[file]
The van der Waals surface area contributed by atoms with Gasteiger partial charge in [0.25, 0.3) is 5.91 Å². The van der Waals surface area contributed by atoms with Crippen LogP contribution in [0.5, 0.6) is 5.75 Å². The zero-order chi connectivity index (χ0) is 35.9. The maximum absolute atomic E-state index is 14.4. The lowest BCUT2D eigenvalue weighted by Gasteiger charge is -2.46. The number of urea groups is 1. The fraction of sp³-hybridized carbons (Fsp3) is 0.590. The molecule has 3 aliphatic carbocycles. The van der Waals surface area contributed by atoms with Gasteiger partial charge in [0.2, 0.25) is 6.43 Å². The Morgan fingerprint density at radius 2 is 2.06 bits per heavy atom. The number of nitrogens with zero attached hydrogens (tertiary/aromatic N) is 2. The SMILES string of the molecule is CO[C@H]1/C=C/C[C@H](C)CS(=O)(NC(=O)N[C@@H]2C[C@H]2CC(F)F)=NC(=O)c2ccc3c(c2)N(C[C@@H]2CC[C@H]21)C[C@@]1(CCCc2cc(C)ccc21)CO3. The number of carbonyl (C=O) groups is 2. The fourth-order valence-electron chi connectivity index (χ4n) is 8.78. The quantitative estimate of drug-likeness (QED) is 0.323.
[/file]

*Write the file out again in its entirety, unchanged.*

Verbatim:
The van der Waals surface area contributed by atoms with Gasteiger partial charge in [0.25, 0.3) is 5.91 Å². The van der Waals surface area contributed by atoms with Crippen LogP contribution in [0.5, 0.6) is 5.75 Å². The zero-order chi connectivity index (χ0) is 35.9. The maximum absolute atomic E-state index is 14.4. The lowest BCUT2D eigenvalue weighted by Gasteiger charge is -2.46. The number of urea groups is 1. The fraction of sp³-hybridized carbons (Fsp3) is 0.590. The molecule has 3 aliphatic carbocycles. The van der Waals surface area contributed by atoms with Gasteiger partial charge in [0.2, 0.25) is 6.43 Å². The Morgan fingerprint density at radius 2 is 2.06 bits per heavy atom. The number of nitrogens with zero attached hydrogens (tertiary/aromatic N) is 2. The SMILES string of the molecule is CO[C@H]1/C=C/C[C@H](C)CS(=O)(NC(=O)N[C@@H]2C[C@H]2CC(F)F)=NC(=O)c2ccc3c(c2)N(C[C@@H]2CC[C@H]21)C[C@@]1(CCCc2cc(C)ccc21)CO3. The number of carbonyl (C=O) groups is 2. The fourth-order valence-electron chi connectivity index (χ4n) is 8.78. The quantitative estimate of drug-likeness (QED) is 0.323.